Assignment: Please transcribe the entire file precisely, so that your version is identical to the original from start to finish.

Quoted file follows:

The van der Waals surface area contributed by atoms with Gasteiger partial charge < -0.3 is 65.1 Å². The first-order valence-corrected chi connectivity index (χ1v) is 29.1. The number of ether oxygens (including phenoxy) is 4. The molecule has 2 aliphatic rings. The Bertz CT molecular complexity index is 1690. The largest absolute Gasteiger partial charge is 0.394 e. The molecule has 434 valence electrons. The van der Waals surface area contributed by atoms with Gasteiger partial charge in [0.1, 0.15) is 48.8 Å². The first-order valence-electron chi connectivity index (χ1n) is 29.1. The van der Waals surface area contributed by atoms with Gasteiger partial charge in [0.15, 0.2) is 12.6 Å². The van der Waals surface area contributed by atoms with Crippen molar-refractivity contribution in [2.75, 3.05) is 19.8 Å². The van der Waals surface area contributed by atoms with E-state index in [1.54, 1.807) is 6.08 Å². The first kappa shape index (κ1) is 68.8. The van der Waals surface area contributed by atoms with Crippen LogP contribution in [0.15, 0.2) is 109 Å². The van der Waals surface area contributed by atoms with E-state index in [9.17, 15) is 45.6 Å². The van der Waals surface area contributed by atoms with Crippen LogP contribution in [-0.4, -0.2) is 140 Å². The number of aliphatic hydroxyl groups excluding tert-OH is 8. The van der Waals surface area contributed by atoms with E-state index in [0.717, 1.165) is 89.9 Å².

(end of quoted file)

The van der Waals surface area contributed by atoms with Gasteiger partial charge < -0.3 is 65.1 Å². The first-order valence-corrected chi connectivity index (χ1v) is 29.1. The number of ether oxygens (including phenoxy) is 4. The molecule has 2 aliphatic rings. The Bertz CT molecular complexity index is 1690. The largest absolute Gasteiger partial charge is 0.394 e. The molecule has 434 valence electrons. The van der Waals surface area contributed by atoms with Gasteiger partial charge in [0.1, 0.15) is 48.8 Å². The first-order valence-electron chi connectivity index (χ1n) is 29.1. The van der Waals surface area contributed by atoms with Gasteiger partial charge in [0.15, 0.2) is 12.6 Å². The van der Waals surface area contributed by atoms with Crippen molar-refractivity contribution in [2.75, 3.05) is 19.8 Å². The van der Waals surface area contributed by atoms with E-state index in [1.54, 1.807) is 6.08 Å². The first kappa shape index (κ1) is 68.8. The van der Waals surface area contributed by atoms with Crippen LogP contribution in [0.15, 0.2) is 109 Å². The van der Waals surface area contributed by atoms with E-state index in [9.17, 15) is 45.6 Å². The van der Waals surface area contributed by atoms with Crippen LogP contribution in [-0.4, -0.2) is 140 Å². The number of aliphatic hydroxyl groups excluding tert-OH is 8. The van der Waals surface area contributed by atoms with E-state index in [0.717, 1.165) is 89.9 Å².